08/17/2010 10:17 am ET Updated May 25, 2011

Majority Rules, Minority Rights

It's the August recess again, and everyone seems to have the crazies. We're cycling through pitched rhetorical battles so quickly, it's hard to keep track. In the past couple of weeks, we've gone from repealing the Fourteenth Amendment, to legalizing gay marriage, and from calling for Robert Gibbs' resignation to this latest controversy over a proposed Islamic cultural center near Ground Zero.

On the one hand, I have to admit I'm relieved we're talking about issues of some substance here, rather than the bogeymen death panels and birth certificates that dominated last summer's news cycles. These are issues that drive to the heart of what our Constitution is about, and who we are as Americans.

On the other hand, I'm disappointed in the trajectory of the discourse. Once again, subjects that merit measured, thoughtful discussion by grown up leaders instead become fodder for juvenile shouting matches, jingoistic tirades, and paranoid rants.

People, this is America. Our system is designed around a simple, yet powerful, principle: majority rules, minority rights. What that means, in our democratic system of government, is that the majority elects representatives to legislate on their behalf, and those representatives, presumably, will carry out the will of said majority. HOWEVER, no majority, no matter how sizable or vocal, may deny constitutionally guaranteed rights to a minority. Ever. Period. That's how it works.

The en vogue Republican position may be that the Fourteenth Amendment's provision granting birthright citizenship is flawed. So be it. That does not constitute grounds for carving out a minority group of citizens - children of undocumented immigrants - and denying them rights granted to all other citizens.

A sizable number of Americans might loathe the idea of gay marriage. It might even be an affront to everything they hold sacred (though that's a position, I admit, I have trouble understanding). Nevertheless, as Judge Walker stated, public opinion, as it relates to the guaranteed rights of all Americans, is irrelevant. Marriage has been defined by the Supreme Court as a fundamental right. The majority cannot, as was decided in the Prop 8 case, deprive a minority of that right. It's a basic question of fairness and equal protection of the law.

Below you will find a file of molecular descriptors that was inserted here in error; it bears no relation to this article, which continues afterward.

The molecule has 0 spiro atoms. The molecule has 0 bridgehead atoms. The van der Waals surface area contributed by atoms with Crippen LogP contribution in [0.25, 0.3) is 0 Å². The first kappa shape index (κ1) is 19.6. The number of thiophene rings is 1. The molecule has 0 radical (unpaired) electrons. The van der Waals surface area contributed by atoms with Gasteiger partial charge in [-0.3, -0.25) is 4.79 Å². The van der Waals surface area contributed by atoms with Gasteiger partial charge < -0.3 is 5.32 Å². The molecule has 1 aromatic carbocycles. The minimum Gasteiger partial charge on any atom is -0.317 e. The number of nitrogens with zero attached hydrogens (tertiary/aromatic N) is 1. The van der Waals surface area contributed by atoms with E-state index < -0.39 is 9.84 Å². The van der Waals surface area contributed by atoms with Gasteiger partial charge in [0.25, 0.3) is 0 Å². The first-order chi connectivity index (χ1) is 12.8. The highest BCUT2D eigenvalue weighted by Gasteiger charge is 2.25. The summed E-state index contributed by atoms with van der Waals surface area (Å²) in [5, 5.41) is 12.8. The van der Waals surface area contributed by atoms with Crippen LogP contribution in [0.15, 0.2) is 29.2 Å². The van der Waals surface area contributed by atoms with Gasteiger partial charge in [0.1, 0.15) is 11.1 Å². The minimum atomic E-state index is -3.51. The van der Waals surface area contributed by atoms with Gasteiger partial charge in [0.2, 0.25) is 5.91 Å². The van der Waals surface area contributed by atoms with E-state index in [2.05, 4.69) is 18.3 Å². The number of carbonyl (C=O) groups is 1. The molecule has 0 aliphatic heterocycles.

Which brings me to the mosque controversy. The First Amendment, and its provision for the free exercise of religion, was not written with religious majorities in mind. It was written specifically to protect religious minorities from persecution. You don't have to like the fact that an Islamic group plans to build a cultural center near Ground Zero. But it doesn't change the fact that the First Amendment guarantees that group the right to do so. In this case, government intervention would constitute the violation American law and principles, not the other way around.

Finally, to my liberal friends, with whom I'm mostly inclined to agree: Robert Gibbs had a point about the dissatisfaction of the Left. Yes, the Democrats have significant majorities in the House and in the Senate. And yes, the majority is entitled to champion legislation it feels is in the best interest of its constituents. But the minority - be it the Republicans, the Blue Dogs, or any other faction of American politics - retains rights.

To govern as if minority opinion is of no consequence, though temporarily satisfying - would further marginalize and radicalize those who already feel as if they have no meaningful political voice. That kind of environment, as we've seen in both the last Administration and the current one, leads only to bitterness, gridlock and rancor, and no one wins. Ultimately, it should be about what's good for all Americans, not simply one special interest group.